What Happens if your Stock Broker in the Philippines Closes?

Recently, I was asked by a friend from the office what will happen to her stocks if COL Financial closes. Her plan is to hold on the stocks in her COL Financial account for a very long time. I happen to also have a COL Financial account but since I don’t intend to keep the stocks in my COL Financial account for a very long time, I really didn’t bother to check what will happen if COL Financial or any other stock broker in the Philippines closes down.

In the Philippines there is a company which acts much like the PDIC in which it ensures investors’ stocks and cash left (cash balance) with stock brokers, it is called the Securities Investor Protection Fund or the SIPF. The PDIC is a company that insures your bank deposits should a bank close down.

READ: 12 Tips on How to Save Money

COL Financial is a member of the SIPF. The cash balance that you have with COL is insured through the SIPF up to 100,000 pesos only. Please note that this limit only applies to the cash balance in your account and not your stocks.

If you have 1 million pesos worth of PLDT stocks with COL and COL closes down, all of your PLDT stocks are safe. Remember that COL is only a broker (or an agent) and they don’t physically hold in their possession the stocks purchased by their clients. Stock brokers in the Philippines are required by law to lodge or deposit the shares purchased on behalf of clients with the Philippine Depository & Trust Corporation (PDTC) as custodian.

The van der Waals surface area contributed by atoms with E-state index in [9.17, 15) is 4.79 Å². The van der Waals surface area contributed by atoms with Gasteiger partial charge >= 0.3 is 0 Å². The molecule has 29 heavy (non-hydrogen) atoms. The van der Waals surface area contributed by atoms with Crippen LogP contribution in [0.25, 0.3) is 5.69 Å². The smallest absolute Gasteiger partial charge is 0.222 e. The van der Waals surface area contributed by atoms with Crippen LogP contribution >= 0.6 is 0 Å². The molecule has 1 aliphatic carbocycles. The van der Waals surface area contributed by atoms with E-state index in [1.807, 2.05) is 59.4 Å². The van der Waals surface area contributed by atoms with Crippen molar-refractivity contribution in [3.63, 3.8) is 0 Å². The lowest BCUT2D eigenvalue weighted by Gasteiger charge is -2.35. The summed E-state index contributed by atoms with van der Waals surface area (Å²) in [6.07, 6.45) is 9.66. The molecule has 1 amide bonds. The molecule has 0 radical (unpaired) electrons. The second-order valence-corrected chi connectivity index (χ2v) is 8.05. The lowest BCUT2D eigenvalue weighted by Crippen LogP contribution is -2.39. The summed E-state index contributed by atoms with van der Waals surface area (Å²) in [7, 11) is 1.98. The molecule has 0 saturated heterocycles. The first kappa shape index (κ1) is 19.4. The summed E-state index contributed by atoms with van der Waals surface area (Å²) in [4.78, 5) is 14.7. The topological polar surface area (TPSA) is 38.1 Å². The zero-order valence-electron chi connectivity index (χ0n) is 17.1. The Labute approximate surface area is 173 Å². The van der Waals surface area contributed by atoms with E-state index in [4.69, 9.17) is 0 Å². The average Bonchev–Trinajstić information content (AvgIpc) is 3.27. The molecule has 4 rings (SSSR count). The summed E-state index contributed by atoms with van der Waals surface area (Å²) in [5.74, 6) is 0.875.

COL recommends that you keep a copy of your updated ledger to have a proof of your holdings. Here is a screenshot of where you can download your ledger:

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If you don’t intend to touch your stocks for a really long time, you may also choose to convert your electronic shares into a physical certificate. Just bear in mind though that stock certificates are not anymore tradable online through your COL account.

Below are instructions on how to convert your electronic shares into a physical certificate.

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4 comments:

john said...

If a stock broker closes it can be a drastic loss for a person so that is why it is said that you have to work with a broker who has his own goodwill and market repudiation.

Jerome C Herrera said...

Thanks for your comment john. Indeed you have to choose a good broker that is accredited with the pse and a member of the sipf.

Anonymous said...

in our case it still too far for a possibility of any broker closing for bankruptcy coz they are earning so much on commission fees unlike US brokerage where they have fix transaction fees.

the only basis on choosing a safe brokerage here on ph is number of registered members. the more members the more income coming in, the safest your investment would be.

Anonymous said...


As a good practice, maintain another account with another broker.. so in case your broker1 closes you can EQtrade your shares to Broker 2..